The idea is that writers should show a scene where their characters clearly consent before they become involved in sex. (ETA: The whole idea being that including an actual act of CONSENT doesn’t break the mood…it can still be sexy.)
Now, since I’m closer to the Romance side of the spectrum, this is an important issue for me. I don’t think writers should show sex happening without that, because I feel it sets a bad example, particularly when it promulgates the idea that “No really means yes”…something we often see in ‘rapey’ romance fiction. ((Those authors might argue that the reader knows the difference between fantasy and reality, but I figure if just one susceptible person considers a “no means yes” scene ‘real’, then they’re likely to treat others that way. Personally…just ick.))
So joining in: Here’s a scene from “Transformation”, the Russian novella I’ve been tinkering with. Irina is a wealthy widow who’s become enamored of a mysterious man who works in the aviary at her family’s dacha.
Irina tucked her wrapper closer about her and peered across the garden toward the aviary. Under the light of the full moon, the path was easy to see. She only hoped that her father wasn’t awake and peering out his window. Or Varvara, who would be scandalized.
Her mind was made up, though, so she dashed down to the pathway and sped along the paths, painfully aware of how loud the gravel sounded under her feet. She used the key to open the aviary door and stepped inside. The moonlight filtered through the panes of the dome, changing the space to a forest almost as magical as the dream she’d inhabited the night before. The birds must have all flown, for none cried out at her trespassing in their place. When she reached the door that led to Evgeny’s small apartment, she stood outside, frozen in indecision. What if he laughed at her? What if he didn’t want her?
She closed her eyes and turned the latch anyway. The door opened silently inward, allowing the moonlight in to bathe the inhabitant of the narrow bed with a soft light. Evgeny lay with a rumpled woolen blanket pushed down to his hips. He was naked, as he’d been the first time she’d seen him, but now she could see his left side clearly, the arm cut away just below the shoulder.
It wasn’t bandaged, as she’d first assumed. It was covered with feathers.
White feathers crept almost up to his neck on that side in a neat vee and softened the edges of the stump of his arm. It was impossible. Her breath stilled, Irina leaned down and brushed the feathers lightly, just to be certain.
Evgeny’s eyes opened wide, and he jerked away. His right hand reached up to cover that shoulder, as if he could hide it from her view. “What are you doing here?”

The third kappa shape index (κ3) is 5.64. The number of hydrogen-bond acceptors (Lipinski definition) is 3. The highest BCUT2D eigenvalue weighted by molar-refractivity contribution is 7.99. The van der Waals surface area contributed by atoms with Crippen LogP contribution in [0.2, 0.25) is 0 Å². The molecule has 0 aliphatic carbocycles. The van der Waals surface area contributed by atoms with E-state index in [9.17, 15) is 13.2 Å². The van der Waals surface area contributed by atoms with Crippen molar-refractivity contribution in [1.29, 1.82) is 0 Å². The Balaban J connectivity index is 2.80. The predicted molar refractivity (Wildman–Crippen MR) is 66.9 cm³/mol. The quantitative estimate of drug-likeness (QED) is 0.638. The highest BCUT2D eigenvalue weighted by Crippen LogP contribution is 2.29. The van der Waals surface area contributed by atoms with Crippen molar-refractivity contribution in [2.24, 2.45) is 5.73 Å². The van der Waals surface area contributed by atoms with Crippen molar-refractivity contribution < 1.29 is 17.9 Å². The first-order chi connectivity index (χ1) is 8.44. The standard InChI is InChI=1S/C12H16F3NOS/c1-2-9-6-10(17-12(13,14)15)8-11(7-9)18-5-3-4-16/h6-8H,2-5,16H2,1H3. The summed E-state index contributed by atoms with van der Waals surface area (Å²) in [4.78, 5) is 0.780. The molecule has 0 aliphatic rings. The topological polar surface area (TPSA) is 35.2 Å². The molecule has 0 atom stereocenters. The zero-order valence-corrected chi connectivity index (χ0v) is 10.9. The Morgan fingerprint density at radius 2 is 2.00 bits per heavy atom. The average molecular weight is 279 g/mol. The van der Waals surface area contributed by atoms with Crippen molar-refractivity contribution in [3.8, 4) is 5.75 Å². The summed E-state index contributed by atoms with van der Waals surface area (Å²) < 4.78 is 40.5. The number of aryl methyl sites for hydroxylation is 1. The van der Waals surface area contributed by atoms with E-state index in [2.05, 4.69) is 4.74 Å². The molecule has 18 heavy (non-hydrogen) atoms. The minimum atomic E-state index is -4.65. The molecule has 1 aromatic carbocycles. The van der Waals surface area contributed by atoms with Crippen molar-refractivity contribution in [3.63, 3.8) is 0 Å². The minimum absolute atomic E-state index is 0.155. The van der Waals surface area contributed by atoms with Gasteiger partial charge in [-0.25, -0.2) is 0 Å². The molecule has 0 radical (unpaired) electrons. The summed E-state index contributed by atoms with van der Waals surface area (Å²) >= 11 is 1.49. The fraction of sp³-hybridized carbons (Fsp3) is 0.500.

Irina didn’t know how to answer that. Or rather, she did, but it would be unladylike to admit she’d come here to convince him to be her lover. Very unladylike.
His eyes lowered and he shifted into a sitting position, drawing the blanket over his lap while she stared at him. His right hand lifted to hide his shoulder again, but he dropped it to his lap instead. “Does it repulse you?”
That question made her tension ease. She sat down at his left side and touched his feathered shoulder lightly. “No, it doesn’t. Is this why your father had your arm cut off? Because you had…feathers? Is that what your curse was?”
“It’s a long story.” He stayed silent a moment, his eyes downcast, and then he asked, “If…”
His attention had drifted to the buttons at the neck of her wrapper, and Irina recalled that she hadn’t come out here to discuss his curse. “If?”
His eyes rose to meet hers. “If I were able to convince the priest, would you consider marrying me?”
Irina felt her heart go still in her chest, as if it was too startled to beat. When her voice escaped from her throat, it came out a bare whisper. “Yes, I would.”
He shifted to face her directly. “Even though I have no name and no money? Even though I am a farmworker? Even though I carry this curse?”
“None of those matter to me.” She touched his cheek and let her fingers drift to his lips. “I want you as you are.”
He smiled. “Even with the feathers?”
To that she merely rose and shut the door, leaving the two of them in near darkness. “Oh, it’s dark in here,” she said, as if that were a surprise.
His hand found hers unerringly anyway, and he tugged her back toward the bed which squeaked when she sat again. “Are you sure of this?” he asked.
“Yes.” When his fingers touched the neck of her wrapper and began unbuttoning it, she was startled by his dexterity. “You’re good at that.”
He laughed in the darkness. “Unbuttoning them is easy. But it would take me hours to refasten them, and they’d probably end up mismatched.”
It was her turn to laugh. She unfastened the hooks at the waist and once he’d unbuttoned enough buttons she pulled away to push her wrapper over her hips and let it fall to the floor.
There. He gets a clear ‘yes’ from her (on both matters). This story also has at least one clear instance of her telling another man ‘no’, and his backing down–because he’s not a jerk. While this is a fairy tale story, (and as we all know, fairy tales are full of rape) I don’t have to follow that trend.
(This isn’t even a first draft yet, and clearly needs a lot of work.)